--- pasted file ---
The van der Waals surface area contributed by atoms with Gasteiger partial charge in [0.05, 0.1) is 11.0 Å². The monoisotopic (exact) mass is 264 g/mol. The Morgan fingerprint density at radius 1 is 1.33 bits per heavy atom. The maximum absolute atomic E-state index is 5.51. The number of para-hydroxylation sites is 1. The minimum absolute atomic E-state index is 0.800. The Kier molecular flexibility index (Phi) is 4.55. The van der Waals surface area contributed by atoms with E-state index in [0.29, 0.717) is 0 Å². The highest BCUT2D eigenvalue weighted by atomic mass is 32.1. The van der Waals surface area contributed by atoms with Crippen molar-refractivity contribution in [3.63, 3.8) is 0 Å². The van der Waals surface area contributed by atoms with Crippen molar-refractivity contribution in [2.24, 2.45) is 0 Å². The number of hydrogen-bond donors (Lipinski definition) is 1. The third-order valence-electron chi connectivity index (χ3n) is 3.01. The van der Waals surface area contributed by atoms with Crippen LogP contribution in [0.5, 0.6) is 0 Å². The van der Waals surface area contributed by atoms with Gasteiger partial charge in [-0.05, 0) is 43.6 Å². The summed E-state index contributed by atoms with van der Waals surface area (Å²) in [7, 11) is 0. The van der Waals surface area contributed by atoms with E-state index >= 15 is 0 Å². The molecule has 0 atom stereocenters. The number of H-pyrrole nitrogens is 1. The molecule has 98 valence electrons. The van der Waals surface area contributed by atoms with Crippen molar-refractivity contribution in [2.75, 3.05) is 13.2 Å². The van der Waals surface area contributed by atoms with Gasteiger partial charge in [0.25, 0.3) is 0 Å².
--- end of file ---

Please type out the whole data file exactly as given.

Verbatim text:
The van der Waals surface area contributed by atoms with Gasteiger partial charge in [0.05, 0.1) is 11.0 Å². The monoisotopic (exact) mass is 264 g/mol. The Morgan fingerprint density at radius 1 is 1.33 bits per heavy atom. The maximum absolute atomic E-state index is 5.51. The number of para-hydroxylation sites is 1. The minimum absolute atomic E-state index is 0.800. The Kier molecular flexibility index (Phi) is 4.55. The van der Waals surface area contributed by atoms with E-state index in [0.29, 0.717) is 0 Å². The highest BCUT2D eigenvalue weighted by atomic mass is 32.1. The van der Waals surface area contributed by atoms with Crippen molar-refractivity contribution in [3.63, 3.8) is 0 Å². The van der Waals surface area contributed by atoms with Crippen molar-refractivity contribution in [2.24, 2.45) is 0 Å². The number of hydrogen-bond donors (Lipinski definition) is 1. The third-order valence-electron chi connectivity index (χ3n) is 3.01. The van der Waals surface area contributed by atoms with Crippen LogP contribution in [0.5, 0.6) is 0 Å². The van der Waals surface area contributed by atoms with Gasteiger partial charge in [-0.05, 0) is 43.6 Å². The summed E-state index contributed by atoms with van der Waals surface area (Å²) in [7, 11) is 0. The van der Waals surface area contributed by atoms with E-state index >= 15 is 0 Å². The molecule has 0 atom stereocenters. The number of H-pyrrole nitrogens is 1. The molecule has 98 valence electrons. The van der Waals surface area contributed by atoms with Crippen molar-refractivity contribution in [2.75, 3.05) is 13.2 Å². The van der Waals surface area contributed by atoms with Gasteiger partial charge in [0.25, 0.3) is 0 Å².